Allowing your family members to believe you are apart of the Hell’s Angels motorcycle gang or an American-hating Russian was common before the 80’s in Minnesota’s professional wrestling scene.
Long before Vince McMahon Jr. revealed to the world that professional wrestling was just entertainment, wrestling was viewed as a legit sport—family and friends went to their graves believing what their loved ones did inside the squared circle was completely real.
In George Schire’s Minnesota’s Golden Age of Wrestling: from Verne Gagne to the Road Warriors, Schire relives how wrestling became a popular hotspot in Minneapolis, starting back in 1933 and ending in early 1990’s. The book starts off covering the local shows in the area and the ones involving the National Wrestling Alliance until Gagne started up the American Wrestling Association. The majority of the book is on the AWA and the superstars that wrestled in it full-time or once in a while.
With what seems to be a lifetime of research and collecting photos or posters, Schire has compiled an in-depth timeline of events in Minnesota. He clearly explains in the introduction how he plans to explain it. Each era feels like a series of episodes with Schire detailing each major feud or upcoming featured attractions, such as the Lou Thez-Verve Gagne title rematch that is constantly avoided. The use of old wrestling newsletter headlines, side notes on almost every page and photos from each era, helps give a little extra insight on some matters that can be easily lost in a extensive timeline.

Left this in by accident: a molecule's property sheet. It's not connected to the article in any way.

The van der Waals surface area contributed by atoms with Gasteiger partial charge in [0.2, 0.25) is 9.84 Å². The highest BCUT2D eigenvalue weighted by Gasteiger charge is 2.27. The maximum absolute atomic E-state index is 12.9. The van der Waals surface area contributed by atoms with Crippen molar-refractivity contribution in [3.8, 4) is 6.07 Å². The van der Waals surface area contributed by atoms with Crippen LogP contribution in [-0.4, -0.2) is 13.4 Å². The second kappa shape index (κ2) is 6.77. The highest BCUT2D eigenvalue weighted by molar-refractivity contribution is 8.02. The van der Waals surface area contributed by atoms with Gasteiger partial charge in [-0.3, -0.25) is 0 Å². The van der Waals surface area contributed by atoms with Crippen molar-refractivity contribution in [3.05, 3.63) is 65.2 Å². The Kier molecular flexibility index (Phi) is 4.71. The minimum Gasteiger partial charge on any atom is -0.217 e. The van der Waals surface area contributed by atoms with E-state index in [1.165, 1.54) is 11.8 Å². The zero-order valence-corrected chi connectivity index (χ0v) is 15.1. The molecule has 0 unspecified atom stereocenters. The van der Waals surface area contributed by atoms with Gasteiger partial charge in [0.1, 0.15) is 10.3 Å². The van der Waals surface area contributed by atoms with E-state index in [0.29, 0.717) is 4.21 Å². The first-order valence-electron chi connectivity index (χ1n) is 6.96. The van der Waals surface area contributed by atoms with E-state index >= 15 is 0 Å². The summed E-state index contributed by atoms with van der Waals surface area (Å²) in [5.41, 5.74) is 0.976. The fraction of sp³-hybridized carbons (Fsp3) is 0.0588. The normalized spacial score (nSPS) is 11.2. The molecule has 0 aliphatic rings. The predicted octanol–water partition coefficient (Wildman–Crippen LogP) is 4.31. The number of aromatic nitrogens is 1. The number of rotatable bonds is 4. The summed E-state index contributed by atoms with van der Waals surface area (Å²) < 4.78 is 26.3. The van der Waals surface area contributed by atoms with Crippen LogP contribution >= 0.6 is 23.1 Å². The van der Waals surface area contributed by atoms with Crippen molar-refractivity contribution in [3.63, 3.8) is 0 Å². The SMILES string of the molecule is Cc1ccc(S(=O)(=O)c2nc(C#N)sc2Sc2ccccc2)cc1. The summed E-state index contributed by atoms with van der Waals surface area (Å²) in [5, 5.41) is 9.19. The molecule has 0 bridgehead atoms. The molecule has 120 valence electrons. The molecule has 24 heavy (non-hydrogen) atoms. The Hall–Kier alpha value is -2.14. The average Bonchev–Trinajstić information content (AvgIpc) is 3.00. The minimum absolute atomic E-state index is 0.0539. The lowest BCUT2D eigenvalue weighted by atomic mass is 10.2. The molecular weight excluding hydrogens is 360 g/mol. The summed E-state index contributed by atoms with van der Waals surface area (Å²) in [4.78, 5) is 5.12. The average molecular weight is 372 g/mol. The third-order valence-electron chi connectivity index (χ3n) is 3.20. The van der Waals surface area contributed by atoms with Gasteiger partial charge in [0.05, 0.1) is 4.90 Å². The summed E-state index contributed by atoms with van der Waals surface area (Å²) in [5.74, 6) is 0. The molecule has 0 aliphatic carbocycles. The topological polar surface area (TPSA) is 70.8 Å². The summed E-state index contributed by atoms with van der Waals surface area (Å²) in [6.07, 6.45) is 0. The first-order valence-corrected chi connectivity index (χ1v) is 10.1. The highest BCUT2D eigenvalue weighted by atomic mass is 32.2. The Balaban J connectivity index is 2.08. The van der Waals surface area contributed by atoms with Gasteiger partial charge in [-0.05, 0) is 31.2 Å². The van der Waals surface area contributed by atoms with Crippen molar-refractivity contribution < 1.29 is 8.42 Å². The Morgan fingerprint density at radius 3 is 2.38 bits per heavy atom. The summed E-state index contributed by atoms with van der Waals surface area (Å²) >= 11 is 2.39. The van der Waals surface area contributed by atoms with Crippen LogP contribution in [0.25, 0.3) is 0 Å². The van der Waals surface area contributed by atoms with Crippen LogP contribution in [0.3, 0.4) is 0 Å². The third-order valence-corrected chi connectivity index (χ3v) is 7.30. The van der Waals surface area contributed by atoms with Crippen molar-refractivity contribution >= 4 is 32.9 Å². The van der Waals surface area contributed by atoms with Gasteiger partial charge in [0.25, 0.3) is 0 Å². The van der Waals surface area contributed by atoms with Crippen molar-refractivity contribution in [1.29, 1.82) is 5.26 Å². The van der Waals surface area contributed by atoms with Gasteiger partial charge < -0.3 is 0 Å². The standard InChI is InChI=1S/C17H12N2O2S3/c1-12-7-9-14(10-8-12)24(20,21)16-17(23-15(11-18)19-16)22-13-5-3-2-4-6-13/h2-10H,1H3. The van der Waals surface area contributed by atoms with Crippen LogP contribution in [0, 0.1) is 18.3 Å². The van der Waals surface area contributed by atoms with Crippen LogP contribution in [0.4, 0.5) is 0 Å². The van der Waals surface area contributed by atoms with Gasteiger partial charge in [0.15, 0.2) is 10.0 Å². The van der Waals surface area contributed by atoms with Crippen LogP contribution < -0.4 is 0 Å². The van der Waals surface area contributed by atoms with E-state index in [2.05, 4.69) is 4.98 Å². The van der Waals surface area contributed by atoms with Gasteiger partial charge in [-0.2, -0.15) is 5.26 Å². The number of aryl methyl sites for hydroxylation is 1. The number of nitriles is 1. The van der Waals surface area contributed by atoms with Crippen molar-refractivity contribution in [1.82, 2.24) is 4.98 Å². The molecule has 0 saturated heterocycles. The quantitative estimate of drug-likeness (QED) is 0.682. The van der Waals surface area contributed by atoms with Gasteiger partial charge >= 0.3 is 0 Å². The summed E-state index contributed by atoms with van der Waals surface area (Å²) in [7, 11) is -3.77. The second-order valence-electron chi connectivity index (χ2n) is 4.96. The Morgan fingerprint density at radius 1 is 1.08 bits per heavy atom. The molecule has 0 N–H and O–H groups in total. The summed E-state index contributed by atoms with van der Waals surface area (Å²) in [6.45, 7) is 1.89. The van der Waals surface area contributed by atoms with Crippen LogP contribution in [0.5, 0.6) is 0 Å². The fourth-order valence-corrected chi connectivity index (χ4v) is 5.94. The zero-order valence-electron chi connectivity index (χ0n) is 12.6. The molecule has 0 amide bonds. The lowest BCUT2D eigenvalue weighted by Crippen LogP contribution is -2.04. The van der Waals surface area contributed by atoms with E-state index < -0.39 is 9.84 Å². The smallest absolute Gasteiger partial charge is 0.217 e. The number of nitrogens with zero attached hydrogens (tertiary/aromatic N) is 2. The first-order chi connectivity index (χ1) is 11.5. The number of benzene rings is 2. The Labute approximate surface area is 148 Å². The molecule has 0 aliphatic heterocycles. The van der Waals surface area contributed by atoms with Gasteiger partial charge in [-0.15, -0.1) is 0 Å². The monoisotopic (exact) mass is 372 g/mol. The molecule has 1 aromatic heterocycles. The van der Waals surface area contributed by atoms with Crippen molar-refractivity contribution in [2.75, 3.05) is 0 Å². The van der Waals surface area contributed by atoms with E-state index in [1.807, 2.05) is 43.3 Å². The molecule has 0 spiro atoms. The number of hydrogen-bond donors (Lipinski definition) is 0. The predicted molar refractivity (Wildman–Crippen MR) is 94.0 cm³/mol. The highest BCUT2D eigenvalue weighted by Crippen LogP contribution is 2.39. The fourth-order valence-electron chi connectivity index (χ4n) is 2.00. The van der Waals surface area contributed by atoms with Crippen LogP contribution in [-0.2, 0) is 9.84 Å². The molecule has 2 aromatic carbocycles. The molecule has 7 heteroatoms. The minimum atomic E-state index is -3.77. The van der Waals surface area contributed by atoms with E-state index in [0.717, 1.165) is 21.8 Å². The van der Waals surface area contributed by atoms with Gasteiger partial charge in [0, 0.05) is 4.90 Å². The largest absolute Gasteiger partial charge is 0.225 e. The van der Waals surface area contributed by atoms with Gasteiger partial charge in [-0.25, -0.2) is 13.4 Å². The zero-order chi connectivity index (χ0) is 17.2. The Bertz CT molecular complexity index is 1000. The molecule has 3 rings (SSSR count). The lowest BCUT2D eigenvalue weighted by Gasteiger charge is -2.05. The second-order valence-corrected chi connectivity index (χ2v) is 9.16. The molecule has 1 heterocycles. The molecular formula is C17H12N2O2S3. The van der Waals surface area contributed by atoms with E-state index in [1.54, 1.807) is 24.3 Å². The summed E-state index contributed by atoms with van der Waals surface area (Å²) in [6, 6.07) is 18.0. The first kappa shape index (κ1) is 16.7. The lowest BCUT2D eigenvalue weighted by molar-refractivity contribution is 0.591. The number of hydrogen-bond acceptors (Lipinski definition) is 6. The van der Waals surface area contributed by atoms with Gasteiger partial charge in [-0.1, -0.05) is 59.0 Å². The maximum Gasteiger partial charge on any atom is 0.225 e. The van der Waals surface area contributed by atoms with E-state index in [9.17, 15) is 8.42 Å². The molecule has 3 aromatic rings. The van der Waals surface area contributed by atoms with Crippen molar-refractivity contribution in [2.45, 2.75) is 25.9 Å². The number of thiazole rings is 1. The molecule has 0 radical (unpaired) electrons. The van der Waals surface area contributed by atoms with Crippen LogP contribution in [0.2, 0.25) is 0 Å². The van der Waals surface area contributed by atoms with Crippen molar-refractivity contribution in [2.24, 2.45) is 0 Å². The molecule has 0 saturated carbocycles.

Following the collapse of the AWA, Schire focuses on individual stars and some of the tag teams that were highly regarded in Minnesota. The book’s greatest strength over McMahon’s The Spectacular Legacy of the American Wrestling Association DVD is how Schire gives details on all the AWA stars instead of just selective ones that benefit World Wrestling Entertainment. Featuring Stan Mayslack, Hans Schmidt and Moose Evans are just a few examples of how much more AWA superstars are in the book compared to the WWE DVD.
It may seem hard to tell when Schire is going along with storylines or if a real-life situation occurred. However, when The Crusher was out with an injury in 1969 he does admit that was a work and he admits when angles were changed due to a random death. His style of writing adds to the mystery of some angles and grudges that wrestlers still have kept to this day.
The lack of a section for an overall conclusion was the main disappointment. One would believe that there is no future for pro wrestling in Minnesota besides WWE. Although the Road Warriors are mentioned in the title they are nowhere nearly as mentioned as Gagne is in the book. One could argue about other tag teams or individuals that could have been mentioned at the end of the book, but Schire wanted that so readers would get interested and think about the many superstars that came out of Minnesota.
This type of wrestling history is truly needed in an age where the Internet is seen as all knowing and yet incomplete. The view from someone that lived through a good portion of Minnesota’s Golden Age and took the time to research it through makes this book a must for wrestling historians and long-time fans of AWA.
Minnesota’s Golden Age of Wrestling: from Verne Gagne to the Road Warriors
Written by George Schire
Published by The Minnesota Historical Society Press
Released in May 2010